Earlier this year, New Jersey Governor Phil Murphy signed into law the Out-of-Network Consumer Protection, Transparency, Cost Containment and Accountability Act (“Law”), creating a statutory framework attempting to protect consumers from medical bills for out-of-network (“OON”) services that they had no choice in selecting, often referred to as “surprise bills” in similar legislation in other jurisdictions.

Two days prior to the Law’s August 30, 2018, effective date, the New Jersey Division of Consumer Affairs released a summary (“Summary”) of the provisions of the Law that apply to health care professionals in general and identifies those that apply to physicians in particular. On that same day, the New Jersey Department of Banking and Insurance (“DOBI”) provided a Synopsis of the Implementation of the Law (“Synopsis”) and informed the public that it intends to issue a bulletin that provides regulatory guidance consistent with the Law. DOBI opened a brief comment window for interested stakeholders, which closed on September 4, 2018, and has indicated that it intends to promulgate related regulations “in the near future.”

This Client Alert, which is Part 1 of a two-part series on the Law, summarizes key components of the Summary and the Synopsis, which includes regulatory guidance on claims processing and arbitration, OON billing and cost-sharing waivers, and disclosure and transparency. (Part 2 of this series will compare the Law to recent surprise bill laws in New York and California.)

This Client Alert also is the companion to two earlier Client Alerts that summarized the key provisions of the Law. 

I. Key Components of the Division of Consumer Affairs’ Summary

The Summary provides an abbreviated overview of the Law’s requirements for “health care professionals,” with a focus on physicians and disclosure requirements. In addition, the Summary reiterates that health care professionals must make disclosures of the health benefits plans in which a professional participates prior to the provision of nonemergency services (in writing or through a website) and at the time of an appointment (verbally or in writing).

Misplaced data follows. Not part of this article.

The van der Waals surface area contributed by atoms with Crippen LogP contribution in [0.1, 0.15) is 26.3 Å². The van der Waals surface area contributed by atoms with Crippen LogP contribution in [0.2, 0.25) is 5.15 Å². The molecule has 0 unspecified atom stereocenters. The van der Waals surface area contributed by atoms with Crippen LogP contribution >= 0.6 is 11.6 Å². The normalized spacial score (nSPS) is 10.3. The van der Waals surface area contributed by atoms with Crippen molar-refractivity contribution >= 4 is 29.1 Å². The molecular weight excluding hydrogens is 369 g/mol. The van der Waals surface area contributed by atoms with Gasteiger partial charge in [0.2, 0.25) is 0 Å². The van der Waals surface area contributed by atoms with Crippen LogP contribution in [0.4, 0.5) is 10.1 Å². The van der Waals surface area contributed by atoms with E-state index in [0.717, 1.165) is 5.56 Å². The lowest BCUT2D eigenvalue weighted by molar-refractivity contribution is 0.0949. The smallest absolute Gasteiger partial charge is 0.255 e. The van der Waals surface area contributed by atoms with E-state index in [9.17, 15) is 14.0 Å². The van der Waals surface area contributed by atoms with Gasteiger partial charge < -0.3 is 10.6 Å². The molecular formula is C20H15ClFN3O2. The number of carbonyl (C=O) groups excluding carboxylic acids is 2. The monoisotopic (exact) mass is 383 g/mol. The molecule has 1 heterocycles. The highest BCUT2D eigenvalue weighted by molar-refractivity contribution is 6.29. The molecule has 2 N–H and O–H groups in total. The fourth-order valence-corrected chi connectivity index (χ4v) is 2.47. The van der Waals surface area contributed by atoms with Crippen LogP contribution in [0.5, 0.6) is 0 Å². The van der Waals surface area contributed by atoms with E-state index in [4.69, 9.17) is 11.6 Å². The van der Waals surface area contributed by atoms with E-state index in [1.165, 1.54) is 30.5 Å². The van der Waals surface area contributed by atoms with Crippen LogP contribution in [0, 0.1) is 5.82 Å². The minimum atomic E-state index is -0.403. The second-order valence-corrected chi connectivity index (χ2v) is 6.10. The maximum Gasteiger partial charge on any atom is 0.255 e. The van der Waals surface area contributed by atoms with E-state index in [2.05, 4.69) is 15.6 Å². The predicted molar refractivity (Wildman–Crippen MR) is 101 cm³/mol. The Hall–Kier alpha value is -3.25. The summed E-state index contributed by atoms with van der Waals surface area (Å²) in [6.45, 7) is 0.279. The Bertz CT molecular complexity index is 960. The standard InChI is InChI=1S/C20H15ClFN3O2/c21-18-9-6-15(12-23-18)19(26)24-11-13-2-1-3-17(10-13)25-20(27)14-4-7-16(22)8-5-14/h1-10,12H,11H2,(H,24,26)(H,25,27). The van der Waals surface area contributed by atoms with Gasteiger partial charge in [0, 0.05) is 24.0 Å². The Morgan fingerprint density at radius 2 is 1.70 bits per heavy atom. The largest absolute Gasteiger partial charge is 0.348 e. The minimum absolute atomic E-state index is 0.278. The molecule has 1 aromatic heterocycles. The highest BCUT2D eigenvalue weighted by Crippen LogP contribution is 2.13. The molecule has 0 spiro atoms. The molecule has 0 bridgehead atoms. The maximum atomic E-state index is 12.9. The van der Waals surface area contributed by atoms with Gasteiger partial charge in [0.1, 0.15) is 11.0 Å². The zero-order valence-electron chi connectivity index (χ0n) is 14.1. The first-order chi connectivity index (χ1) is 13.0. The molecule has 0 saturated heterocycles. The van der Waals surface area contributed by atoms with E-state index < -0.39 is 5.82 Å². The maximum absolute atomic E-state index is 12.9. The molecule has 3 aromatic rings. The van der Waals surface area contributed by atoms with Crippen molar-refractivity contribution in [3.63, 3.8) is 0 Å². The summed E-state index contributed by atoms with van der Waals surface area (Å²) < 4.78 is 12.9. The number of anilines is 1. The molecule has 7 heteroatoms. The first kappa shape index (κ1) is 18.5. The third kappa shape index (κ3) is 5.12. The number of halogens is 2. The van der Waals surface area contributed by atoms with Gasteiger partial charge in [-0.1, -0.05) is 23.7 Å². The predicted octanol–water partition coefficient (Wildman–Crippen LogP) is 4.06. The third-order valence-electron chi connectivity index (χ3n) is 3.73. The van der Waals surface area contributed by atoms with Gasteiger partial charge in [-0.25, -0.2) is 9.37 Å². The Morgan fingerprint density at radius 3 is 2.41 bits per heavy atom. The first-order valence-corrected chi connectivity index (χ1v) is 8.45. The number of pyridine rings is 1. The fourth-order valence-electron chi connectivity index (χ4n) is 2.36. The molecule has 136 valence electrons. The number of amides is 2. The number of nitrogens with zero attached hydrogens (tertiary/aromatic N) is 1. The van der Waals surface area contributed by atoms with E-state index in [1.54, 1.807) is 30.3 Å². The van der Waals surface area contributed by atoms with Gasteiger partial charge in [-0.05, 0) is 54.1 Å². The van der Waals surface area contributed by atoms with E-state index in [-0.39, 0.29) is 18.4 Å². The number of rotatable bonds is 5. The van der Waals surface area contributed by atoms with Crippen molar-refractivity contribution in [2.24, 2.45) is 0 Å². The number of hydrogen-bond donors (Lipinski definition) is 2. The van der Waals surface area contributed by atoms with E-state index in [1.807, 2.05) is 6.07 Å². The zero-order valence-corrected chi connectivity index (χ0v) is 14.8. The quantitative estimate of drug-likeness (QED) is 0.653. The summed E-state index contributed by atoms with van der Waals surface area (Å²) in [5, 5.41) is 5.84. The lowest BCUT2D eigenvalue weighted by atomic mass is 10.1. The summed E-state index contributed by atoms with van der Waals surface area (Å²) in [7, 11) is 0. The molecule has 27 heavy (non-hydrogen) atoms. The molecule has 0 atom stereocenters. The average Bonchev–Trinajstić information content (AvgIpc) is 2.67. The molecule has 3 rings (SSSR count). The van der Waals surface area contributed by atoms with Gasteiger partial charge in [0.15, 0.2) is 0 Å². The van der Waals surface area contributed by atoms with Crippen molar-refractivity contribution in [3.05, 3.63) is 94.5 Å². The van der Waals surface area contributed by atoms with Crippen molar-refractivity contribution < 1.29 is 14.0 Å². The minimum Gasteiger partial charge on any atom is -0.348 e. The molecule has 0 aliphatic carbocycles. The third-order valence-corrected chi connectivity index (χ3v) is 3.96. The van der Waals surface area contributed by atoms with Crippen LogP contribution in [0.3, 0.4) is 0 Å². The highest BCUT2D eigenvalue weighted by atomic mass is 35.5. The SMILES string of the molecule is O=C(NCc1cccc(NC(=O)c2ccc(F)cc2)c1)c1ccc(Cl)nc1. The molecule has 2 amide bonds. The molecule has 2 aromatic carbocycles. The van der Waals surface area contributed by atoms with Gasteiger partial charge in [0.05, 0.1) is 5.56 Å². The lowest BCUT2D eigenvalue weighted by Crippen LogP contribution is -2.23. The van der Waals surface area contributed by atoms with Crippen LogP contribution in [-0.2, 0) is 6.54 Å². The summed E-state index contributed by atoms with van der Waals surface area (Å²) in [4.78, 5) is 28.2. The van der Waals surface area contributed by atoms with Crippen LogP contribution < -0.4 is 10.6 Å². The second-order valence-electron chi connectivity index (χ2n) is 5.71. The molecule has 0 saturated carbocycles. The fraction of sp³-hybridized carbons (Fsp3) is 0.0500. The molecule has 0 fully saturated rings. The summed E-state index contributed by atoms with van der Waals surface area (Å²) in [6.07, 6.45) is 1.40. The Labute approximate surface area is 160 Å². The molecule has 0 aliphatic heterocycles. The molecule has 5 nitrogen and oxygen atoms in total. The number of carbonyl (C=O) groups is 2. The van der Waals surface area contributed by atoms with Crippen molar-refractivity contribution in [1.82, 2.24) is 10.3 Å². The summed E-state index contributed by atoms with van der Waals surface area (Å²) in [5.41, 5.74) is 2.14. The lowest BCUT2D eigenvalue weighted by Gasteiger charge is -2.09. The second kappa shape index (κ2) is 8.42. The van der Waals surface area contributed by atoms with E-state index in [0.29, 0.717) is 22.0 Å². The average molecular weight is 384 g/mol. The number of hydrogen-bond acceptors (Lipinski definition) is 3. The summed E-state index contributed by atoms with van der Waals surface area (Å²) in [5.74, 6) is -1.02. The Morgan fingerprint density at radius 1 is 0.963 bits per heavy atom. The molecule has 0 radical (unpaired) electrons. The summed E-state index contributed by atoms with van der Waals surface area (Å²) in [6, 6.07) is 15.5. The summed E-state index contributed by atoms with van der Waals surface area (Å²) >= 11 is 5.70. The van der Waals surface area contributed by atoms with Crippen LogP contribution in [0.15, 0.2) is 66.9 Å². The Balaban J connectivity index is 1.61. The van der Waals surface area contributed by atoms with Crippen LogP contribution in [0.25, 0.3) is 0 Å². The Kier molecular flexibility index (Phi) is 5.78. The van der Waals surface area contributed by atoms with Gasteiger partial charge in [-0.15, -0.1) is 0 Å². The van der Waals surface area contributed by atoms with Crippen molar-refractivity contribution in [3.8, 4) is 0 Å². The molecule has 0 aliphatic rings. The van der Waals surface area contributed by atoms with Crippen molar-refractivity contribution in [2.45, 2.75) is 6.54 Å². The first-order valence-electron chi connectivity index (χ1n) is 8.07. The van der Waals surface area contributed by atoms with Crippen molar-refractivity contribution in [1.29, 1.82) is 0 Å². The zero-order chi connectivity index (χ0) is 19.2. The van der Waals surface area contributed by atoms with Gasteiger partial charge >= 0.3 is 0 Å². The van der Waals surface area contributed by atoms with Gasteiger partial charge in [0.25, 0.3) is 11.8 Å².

According to the Summary, if health care professionals do not participate in a patient’s plan, then, prior to scheduling a non-emergency procedure, the professionals must:

  • inform the patient that the amount (or the estimated amount) that they will bill for the procedure is available upon request (and such disclosure must be made if requested),
  • inform the patient that he or she will be financially liable for OON services in excess of the copayment, deductible, or coinsurance and that he or she may be responsible for costs in excess of those allowed by a health benefits plan, and
  • advise the patient to contact his or her health benefits plan for consultation on costs. 

The Summary also addresses “physicians” directly as a reminder of their obligation to inform a patient, to the extent possible, about the other providers that will be involved with him or her in the provision of the service, including the following services: anesthesiology, laboratory, pathology, radiology, or assistant surgery services. 

As a reminder, the Summary indicates that, if professionals do not participate in a patient’s network and nonetheless deliver services without complying with the disclosure provisions, the professionals may not balance bill. 

The Summary is an unofficial interpretation that does not separately address the requirements for facilities licensed in New Jersey. Facilities and health care professionals should reach out to legal counsel for additional guidance on how to comply with the Law’s requirements in order to ensure that they are not prohibited from collecting a full bill for OON services.

II. Key Components of DOBI’s Synopsis